Microbiome Insights co-founder Dr. Bill Mohn chairs the Advisory Board to the Microbiomes in Transition (MinT) program at the Department of Energy’s Pacific Northwest National Laboratory (PNNL). In this video, our Scientific Advisory Board member Janet Jansson, Senior Microbial Scientist at PNNL, discusses how microbes affect human and environmental health.
Microbiomes exist everywhere, both in nature and within and on humans. The microbiomes of every human or ecosystem play a significant role in maintaining their proper function. Now, due to recent technological breakthroughs in sequencing and computing we are able to begin to characterise these organisms and their impacts.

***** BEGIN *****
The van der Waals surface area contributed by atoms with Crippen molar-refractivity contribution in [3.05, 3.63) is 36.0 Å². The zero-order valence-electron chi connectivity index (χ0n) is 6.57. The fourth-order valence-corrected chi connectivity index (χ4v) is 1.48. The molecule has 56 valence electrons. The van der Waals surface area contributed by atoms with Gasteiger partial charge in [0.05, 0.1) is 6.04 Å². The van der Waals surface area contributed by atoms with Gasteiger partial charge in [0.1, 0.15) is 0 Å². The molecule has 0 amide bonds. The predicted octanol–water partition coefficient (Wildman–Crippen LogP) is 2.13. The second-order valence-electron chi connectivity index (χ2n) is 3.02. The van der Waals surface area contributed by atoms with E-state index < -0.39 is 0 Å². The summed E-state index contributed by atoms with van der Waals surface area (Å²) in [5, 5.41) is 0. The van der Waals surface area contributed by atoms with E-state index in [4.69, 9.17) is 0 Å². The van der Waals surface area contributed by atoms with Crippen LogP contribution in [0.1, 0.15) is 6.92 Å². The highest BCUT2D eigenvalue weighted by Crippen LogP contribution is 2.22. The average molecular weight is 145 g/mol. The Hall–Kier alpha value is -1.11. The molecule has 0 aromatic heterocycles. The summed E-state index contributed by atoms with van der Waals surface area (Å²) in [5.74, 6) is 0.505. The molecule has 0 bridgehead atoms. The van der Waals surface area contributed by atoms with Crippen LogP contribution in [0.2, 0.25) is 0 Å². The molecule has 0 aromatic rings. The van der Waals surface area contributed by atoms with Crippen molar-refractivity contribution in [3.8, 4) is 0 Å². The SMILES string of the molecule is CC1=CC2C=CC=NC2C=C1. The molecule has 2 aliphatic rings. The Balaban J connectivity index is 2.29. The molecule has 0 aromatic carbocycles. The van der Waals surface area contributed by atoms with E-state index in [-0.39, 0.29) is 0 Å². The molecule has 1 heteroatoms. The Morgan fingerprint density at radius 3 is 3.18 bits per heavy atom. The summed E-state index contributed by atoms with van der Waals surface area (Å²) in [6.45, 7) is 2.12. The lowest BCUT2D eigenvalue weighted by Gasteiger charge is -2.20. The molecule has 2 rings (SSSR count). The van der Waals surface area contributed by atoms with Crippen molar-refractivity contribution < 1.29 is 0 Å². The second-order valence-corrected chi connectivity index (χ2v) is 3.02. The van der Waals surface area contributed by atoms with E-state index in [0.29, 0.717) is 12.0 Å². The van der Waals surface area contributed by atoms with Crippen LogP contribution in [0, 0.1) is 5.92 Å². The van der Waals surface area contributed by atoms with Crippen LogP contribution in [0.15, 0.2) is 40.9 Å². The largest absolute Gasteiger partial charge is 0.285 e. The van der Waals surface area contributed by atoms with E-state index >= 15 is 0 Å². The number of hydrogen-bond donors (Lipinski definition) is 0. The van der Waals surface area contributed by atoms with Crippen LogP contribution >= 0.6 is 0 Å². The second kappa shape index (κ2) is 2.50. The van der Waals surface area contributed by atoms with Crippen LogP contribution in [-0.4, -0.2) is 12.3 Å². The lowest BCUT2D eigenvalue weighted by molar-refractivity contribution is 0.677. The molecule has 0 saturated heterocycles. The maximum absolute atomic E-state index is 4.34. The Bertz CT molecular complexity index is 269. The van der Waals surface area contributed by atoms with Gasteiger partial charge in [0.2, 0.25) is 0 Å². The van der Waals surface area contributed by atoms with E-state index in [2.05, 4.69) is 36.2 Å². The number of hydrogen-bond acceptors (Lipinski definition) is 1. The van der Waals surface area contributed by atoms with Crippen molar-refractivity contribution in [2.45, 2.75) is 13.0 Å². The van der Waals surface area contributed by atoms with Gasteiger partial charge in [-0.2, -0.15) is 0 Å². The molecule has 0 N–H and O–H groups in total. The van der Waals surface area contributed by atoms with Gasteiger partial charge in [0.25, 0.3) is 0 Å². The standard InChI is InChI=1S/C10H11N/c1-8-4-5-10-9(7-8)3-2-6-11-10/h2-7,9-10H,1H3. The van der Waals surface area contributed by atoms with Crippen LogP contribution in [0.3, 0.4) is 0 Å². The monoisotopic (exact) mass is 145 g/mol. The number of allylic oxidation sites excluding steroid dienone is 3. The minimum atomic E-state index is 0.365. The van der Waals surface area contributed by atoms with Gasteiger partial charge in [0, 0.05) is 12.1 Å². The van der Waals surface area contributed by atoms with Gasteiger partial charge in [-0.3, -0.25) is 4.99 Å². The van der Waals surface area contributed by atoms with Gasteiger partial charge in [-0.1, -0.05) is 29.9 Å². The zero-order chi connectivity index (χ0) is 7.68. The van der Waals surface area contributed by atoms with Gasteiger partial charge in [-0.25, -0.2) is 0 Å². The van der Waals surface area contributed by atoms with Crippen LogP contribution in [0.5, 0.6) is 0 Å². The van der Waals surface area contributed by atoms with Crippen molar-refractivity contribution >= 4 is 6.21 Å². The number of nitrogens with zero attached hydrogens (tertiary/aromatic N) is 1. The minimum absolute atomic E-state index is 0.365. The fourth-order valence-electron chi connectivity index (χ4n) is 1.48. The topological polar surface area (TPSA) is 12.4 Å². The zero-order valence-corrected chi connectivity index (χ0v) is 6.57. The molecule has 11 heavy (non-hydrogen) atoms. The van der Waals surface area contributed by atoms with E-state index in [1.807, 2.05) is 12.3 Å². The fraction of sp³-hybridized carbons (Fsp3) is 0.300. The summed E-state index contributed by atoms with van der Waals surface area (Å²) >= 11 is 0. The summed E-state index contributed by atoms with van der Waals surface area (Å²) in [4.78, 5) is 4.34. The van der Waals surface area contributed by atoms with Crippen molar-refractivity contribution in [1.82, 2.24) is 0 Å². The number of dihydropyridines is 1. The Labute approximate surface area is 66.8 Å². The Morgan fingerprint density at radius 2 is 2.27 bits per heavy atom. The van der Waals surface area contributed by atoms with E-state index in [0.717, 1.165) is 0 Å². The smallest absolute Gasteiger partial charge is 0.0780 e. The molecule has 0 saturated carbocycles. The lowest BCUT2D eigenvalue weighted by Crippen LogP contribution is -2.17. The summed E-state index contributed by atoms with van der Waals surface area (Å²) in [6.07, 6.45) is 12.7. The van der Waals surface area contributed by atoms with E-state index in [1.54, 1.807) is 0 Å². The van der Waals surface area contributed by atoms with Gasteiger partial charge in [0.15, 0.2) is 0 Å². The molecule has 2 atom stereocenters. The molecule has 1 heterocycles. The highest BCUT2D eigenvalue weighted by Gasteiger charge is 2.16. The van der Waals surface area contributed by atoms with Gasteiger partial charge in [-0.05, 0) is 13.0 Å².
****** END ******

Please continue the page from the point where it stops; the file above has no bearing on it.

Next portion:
Soil, for example, is one of the most diverse microbial communities on the planet and has traditionally been difficult to characterise. Understanding the microbial make-up of different soils like the permafrost, which currently has trapped within it vast amounts of carbon, will be crucial to understanding how, with warming temperatures, microbes will begin to degrade this carbon and release CO2. Within humans too, understanding the newfound correlations between the microbiome, diet, and certain diseases could constitute a huge step towards better health. To process all of this information strong analytic systems and supercomputing devices are required.